How Much Energy do Your Household Items Use? [Infographic]

Saving energy (and money) is always easier when you know how much you’re using. But because many of the convenient smaller appliances we use seem to draw small amounts of power, we all too often discount how their use really does impact our electricity bills. With our How Much Energy Does This Appliance Use? series, we’ll examine what’s watt in small appliances to see approximately how much they use. To help you understand very basic electrical consumption calculations, you’ll need to keep a simple equation in mind: Volts (V) x Amperes (I) = Watts (W). What you’ll discover is how just how small appliances can contribute to your home’s energy usage and how these little conveniences can make big differences on your bill.

Your electronics and appliances make everyday life more convenient, but they also contribute to your monthly electricity bill. While the power consumption of household appliances are relatively inexpensive in some cases, others can make up a surprising portion of your bill. With both lower and higher-wattage items, regular use can add up.

In this household energy infographic, we take a look at common energy using items like your smartphone charger, coffee maker, aquarium, hair dryer, and refrigerator and calculate how much energy each of these use in a month, as well as how much it costs to use them.

Learn how to calculate your electronics’ energy usage:

Watts Used x Hours in Use = Watt-hours (.001 kWh)

Sample costs for a few common devices based on a 10 cent per kWh fixed rate plan include:

How Much Energy do Your Household Items Use? [Infographic] | The Light Lab

Smartphone chargers consume between 15 and 20 watts when plugged in. If you charge your phone with a 20-watt charger for one hour every day, it will use 600 watt-hours, or 0.6 kWh. This costs 6 cents per month. Cheap charging – just remember to unplug the charger when not in use!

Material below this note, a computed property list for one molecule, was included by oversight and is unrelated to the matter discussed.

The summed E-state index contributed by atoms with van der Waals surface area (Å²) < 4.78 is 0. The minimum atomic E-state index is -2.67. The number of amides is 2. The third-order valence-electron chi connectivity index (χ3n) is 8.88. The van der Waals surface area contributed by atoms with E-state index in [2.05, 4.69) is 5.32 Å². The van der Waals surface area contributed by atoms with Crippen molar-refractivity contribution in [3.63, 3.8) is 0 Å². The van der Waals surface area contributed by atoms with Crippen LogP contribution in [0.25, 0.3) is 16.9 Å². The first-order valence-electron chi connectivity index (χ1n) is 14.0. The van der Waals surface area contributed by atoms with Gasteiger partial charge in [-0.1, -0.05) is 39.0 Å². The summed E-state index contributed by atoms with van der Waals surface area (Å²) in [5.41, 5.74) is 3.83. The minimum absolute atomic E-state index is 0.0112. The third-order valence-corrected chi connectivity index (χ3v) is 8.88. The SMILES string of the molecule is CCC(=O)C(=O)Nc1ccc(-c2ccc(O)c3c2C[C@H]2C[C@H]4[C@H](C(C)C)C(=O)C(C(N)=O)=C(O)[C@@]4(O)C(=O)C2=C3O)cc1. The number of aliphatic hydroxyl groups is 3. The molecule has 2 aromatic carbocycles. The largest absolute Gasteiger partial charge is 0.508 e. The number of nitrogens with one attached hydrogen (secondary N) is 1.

Coffee makers of average size use about 730 kWh per year or about 61 kWh per month, costing about $6.10 per month. Single use pod coffee makers keep hot water on standby, costing about an extra $5 per month.

Aquarium operating costs can vary significantly by tank size, the presence of water plants and the needs of specific fish species. An average-sized aquarium with all the bells and whistles can use about 136.8 kWh, costing $13.68 a month. 

Hair dryers use around 1,875 watts to generate heat and blow a powerful stream of air. Since you only use a hair dryer for about five minutes, it consumes about .156 kWh at a cost of about 1.5 cents. Used every day, that comes to about 46 cents a month.

Refrigerators, on average, use about 225 watts to cool your food. Assuming your refrigerator is on all the time, you will use about 5.4 kWh per day. That adds up to 162 kWh per month, costing $16.20.

When you embrace the convenience of your electronics, make sure you stay savvy about how much energy they use. The more educated you are about your household items and their effects on your energy bill, the more you can save!

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Josh Crank is a freelance writer with a background in legal journalism, travel writing and marketing. He's found his perfect fit in writing about home maintenance and repairs, energy efficiency, smart home technology and other topics to help readers make home life green and comfortable. Josh lives with his wife, two sons and endlessly howling beagle-basset hound mix in New Orleans.